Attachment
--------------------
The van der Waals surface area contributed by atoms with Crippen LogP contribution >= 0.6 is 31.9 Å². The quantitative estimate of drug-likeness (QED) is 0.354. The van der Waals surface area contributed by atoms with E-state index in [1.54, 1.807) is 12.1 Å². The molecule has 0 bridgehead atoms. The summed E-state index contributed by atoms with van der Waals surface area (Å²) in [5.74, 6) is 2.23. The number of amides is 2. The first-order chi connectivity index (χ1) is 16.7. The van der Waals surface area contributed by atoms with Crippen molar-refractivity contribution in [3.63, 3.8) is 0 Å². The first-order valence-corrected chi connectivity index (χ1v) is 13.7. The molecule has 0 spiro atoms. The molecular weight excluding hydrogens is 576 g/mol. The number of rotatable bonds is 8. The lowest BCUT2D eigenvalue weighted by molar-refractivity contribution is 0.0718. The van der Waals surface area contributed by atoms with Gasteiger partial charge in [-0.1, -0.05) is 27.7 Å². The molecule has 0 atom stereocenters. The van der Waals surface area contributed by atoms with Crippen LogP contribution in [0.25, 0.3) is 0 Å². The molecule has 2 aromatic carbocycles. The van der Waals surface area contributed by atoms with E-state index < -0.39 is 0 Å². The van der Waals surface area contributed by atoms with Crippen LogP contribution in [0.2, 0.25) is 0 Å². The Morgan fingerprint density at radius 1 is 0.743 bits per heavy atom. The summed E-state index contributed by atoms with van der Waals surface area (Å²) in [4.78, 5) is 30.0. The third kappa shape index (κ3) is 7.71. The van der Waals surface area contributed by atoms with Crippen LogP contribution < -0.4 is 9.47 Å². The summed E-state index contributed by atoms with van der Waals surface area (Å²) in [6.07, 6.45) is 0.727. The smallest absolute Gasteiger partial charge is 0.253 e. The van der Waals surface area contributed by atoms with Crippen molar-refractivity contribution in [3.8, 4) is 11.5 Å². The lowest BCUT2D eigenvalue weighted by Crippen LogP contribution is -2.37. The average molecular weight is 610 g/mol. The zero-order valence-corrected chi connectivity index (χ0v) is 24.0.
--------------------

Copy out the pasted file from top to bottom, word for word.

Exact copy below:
The van der Waals surface area contributed by atoms with Crippen LogP contribution >= 0.6 is 31.9 Å². The quantitative estimate of drug-likeness (QED) is 0.354. The van der Waals surface area contributed by atoms with E-state index in [1.54, 1.807) is 12.1 Å². The molecule has 0 bridgehead atoms. The summed E-state index contributed by atoms with van der Waals surface area (Å²) in [5.74, 6) is 2.23. The number of amides is 2. The first-order chi connectivity index (χ1) is 16.7. The van der Waals surface area contributed by atoms with Crippen molar-refractivity contribution in [3.63, 3.8) is 0 Å². The first-order valence-corrected chi connectivity index (χ1v) is 13.7. The molecule has 0 spiro atoms. The molecular weight excluding hydrogens is 576 g/mol. The number of rotatable bonds is 8. The lowest BCUT2D eigenvalue weighted by molar-refractivity contribution is 0.0718. The van der Waals surface area contributed by atoms with Gasteiger partial charge in [-0.1, -0.05) is 27.7 Å². The molecule has 0 atom stereocenters. The van der Waals surface area contributed by atoms with Crippen LogP contribution in [0.25, 0.3) is 0 Å². The molecule has 2 aromatic carbocycles. The van der Waals surface area contributed by atoms with E-state index < -0.39 is 0 Å². The van der Waals surface area contributed by atoms with Crippen LogP contribution in [0.2, 0.25) is 0 Å². The Morgan fingerprint density at radius 1 is 0.743 bits per heavy atom. The summed E-state index contributed by atoms with van der Waals surface area (Å²) in [4.78, 5) is 30.0. The third kappa shape index (κ3) is 7.71. The van der Waals surface area contributed by atoms with Crippen LogP contribution < -0.4 is 9.47 Å². The summed E-state index contributed by atoms with van der Waals surface area (Å²) in [6.07, 6.45) is 0.727. The smallest absolute Gasteiger partial charge is 0.253 e. The van der Waals surface area contributed by atoms with Crippen molar-refractivity contribution in [3.8, 4) is 11.5 Å². The lowest BCUT2D eigenvalue weighted by Crippen LogP contribution is -2.37. The average molecular weight is 610 g/mol. The zero-order valence-corrected chi connectivity index (χ0v) is 24.0.